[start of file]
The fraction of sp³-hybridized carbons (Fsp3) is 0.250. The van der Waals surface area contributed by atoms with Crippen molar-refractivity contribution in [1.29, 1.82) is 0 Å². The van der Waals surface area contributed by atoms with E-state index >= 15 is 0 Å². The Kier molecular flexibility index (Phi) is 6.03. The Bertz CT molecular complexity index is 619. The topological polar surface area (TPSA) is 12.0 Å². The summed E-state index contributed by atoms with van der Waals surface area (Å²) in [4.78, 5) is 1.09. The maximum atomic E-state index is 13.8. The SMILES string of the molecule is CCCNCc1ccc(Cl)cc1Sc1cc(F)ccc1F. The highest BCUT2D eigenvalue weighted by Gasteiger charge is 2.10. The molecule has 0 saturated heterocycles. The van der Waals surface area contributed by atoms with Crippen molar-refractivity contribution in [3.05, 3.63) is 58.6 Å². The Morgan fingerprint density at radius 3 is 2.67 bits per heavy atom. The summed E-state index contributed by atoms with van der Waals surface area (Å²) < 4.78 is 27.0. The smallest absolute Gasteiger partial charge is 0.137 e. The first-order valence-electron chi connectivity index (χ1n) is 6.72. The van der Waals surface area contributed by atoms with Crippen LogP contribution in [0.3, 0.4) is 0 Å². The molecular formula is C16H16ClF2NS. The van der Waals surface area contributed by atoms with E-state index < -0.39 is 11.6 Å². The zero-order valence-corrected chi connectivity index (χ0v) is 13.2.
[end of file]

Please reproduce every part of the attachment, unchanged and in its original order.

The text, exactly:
The fraction of sp³-hybridized carbons (Fsp3) is 0.250. The van der Waals surface area contributed by atoms with Crippen molar-refractivity contribution in [1.29, 1.82) is 0 Å². The van der Waals surface area contributed by atoms with E-state index >= 15 is 0 Å². The Kier molecular flexibility index (Phi) is 6.03. The Bertz CT molecular complexity index is 619. The topological polar surface area (TPSA) is 12.0 Å². The summed E-state index contributed by atoms with van der Waals surface area (Å²) in [4.78, 5) is 1.09. The maximum atomic E-state index is 13.8. The SMILES string of the molecule is CCCNCc1ccc(Cl)cc1Sc1cc(F)ccc1F. The highest BCUT2D eigenvalue weighted by Gasteiger charge is 2.10. The molecule has 0 saturated heterocycles. The van der Waals surface area contributed by atoms with Crippen molar-refractivity contribution in [3.05, 3.63) is 58.6 Å². The Morgan fingerprint density at radius 3 is 2.67 bits per heavy atom. The summed E-state index contributed by atoms with van der Waals surface area (Å²) < 4.78 is 27.0. The smallest absolute Gasteiger partial charge is 0.137 e. The first-order valence-electron chi connectivity index (χ1n) is 6.72. The van der Waals surface area contributed by atoms with Crippen LogP contribution in [0.3, 0.4) is 0 Å². The molecular formula is C16H16ClF2NS. The van der Waals surface area contributed by atoms with E-state index < -0.39 is 11.6 Å². The zero-order valence-corrected chi connectivity index (χ0v) is 13.2.